The No One Dies Alone Program Pairs Volunteers With Terminal Patients

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The No One Dies Alone Program Pairs Volunteers With Terminal Patients

The fear of dying alone might plague humanity more than the fear of death itself. If you've ever had to visit a terminally ill loved one in the hospital, you've felt the importance of being with them in their final hours. But what about the patients who don't have anyone with whom to share their final moments? A nurse at Sacred Heart Medical Center in Eugene, Oregon, found the answer.In 1986, Sandra Clarke was working as a staff nurse at Sacred Heart when a frail, elderly man asked if she would stay with him. It was the end of Clarke's shift and she still had six more patients to check on, so she said she'd return later. When Clarke returned, the man had died, and he'd been alone when it happened. That's when Clarke vowed she would never have another patient die without someone by their side. Fifteen years later, the volunteer program No One Dies Alone (NODA) was born.

The Jacuzzi Of Despair Is A Deadly Lake Within The Gulf Of Mexico

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The Jacuzzi Of Despair Is A Deadly Lake Within The Gulf Of Mexico

A jacuzzi is the picture of warm, bubbling, soothing relaxation. It's a luxury. But tweak the scene to make those steamy bubbles full of methane and that hot, clear water a thick, briney stew and you have yourself the "jacuzzi of despair." This underwater brine pool in the Gulf of Mexico is no vacation spot—it's a toxic pocket of seawater that will certainly kill anything that swims into it. Hopefully we didn't just ruin jacuzzis for you...

Some People Fear Public Speaking More Than Death Itself

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Some People Fear Public Speaking More Than Death Itself

Whether it's a presentation at work, a speech for your brother's wedding, or the opening night of a big performance, most people have experienced "stage fright" to some degree. This fear is so serious that many people rank public speaking higher than death when surveyed about their greatest fears. How could one possibly fear public speaking more than death itself? Because, at the most basic level, humans are social animals.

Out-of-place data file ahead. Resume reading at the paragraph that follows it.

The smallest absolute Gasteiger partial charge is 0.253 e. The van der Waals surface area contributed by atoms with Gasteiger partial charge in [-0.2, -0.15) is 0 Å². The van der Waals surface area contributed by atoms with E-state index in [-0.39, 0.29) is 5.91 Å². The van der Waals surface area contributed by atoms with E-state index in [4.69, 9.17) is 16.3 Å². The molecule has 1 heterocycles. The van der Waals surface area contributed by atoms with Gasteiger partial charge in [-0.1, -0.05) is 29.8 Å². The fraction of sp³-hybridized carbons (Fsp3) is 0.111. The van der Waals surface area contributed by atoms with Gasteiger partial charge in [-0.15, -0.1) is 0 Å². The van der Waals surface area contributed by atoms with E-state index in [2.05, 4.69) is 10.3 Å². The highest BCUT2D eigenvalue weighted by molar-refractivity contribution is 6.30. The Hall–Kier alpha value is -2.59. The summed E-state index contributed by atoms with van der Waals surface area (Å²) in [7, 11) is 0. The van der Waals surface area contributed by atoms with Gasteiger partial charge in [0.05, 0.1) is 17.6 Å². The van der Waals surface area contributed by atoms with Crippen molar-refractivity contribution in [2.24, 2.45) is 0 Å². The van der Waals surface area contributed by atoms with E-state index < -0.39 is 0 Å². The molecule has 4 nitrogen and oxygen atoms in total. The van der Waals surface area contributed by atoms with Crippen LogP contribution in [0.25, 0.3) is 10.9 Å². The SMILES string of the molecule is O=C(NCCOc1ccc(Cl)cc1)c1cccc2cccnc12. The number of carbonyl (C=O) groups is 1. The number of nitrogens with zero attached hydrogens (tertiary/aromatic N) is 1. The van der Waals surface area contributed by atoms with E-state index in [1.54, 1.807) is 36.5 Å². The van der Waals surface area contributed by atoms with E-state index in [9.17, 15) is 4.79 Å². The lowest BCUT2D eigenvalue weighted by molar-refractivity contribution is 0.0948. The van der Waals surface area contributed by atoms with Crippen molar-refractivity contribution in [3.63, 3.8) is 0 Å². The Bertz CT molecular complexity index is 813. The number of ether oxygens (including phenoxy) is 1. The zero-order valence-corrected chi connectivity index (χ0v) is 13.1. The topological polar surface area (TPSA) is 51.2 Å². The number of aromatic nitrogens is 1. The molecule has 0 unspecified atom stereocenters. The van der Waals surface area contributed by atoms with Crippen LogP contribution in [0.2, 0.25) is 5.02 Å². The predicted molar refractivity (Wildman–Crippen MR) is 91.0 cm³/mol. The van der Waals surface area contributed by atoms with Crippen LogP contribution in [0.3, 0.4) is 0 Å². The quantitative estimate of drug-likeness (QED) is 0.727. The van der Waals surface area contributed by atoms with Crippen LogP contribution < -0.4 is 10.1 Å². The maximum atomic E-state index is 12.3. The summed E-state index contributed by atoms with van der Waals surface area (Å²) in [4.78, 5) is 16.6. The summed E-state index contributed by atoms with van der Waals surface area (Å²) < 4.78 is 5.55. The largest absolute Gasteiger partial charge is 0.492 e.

Thomas Edison's Planned To Invent A Spirit Phone To Talk With The Dead

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Thomas Edison's Planned To Invent A Spirit Phone To Talk With The Dead

Thomas Edison is known for his many inventions, but not all of them totally worked out. Of his hundreds of patents, one little-known 1920s idea sticks out as slightly peculiar: Edison's spirit phone. The inventor had plans to create a device that would communicate with the dead. But we're not talking about any Ouija board-type mumbo-jumbo garbage. Edison wanted his device to not function by "any occult, mystifying, mysterious, or weird means employed by so–called 'mediums,' but by scientific methods." Gotta admire his intentions.

The Worst Way To Die In The Wild Is By Cassowary Attack

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The Worst Way To Die In The Wild Is By Cassowary Attack

Nature is beautiful, and also pretty terrifying. Hurricanes, heat waves, tornadoes, lightning strikes, hail storms, earthquakes... we'll stop there. Many natural disasters have claimed lives, but which would be the most excruciating way to go? According to Outside magazine, it's not by drowning or ingesting poison—it's by the attack of a cassowary. What's a cassowary? We're glad you asked...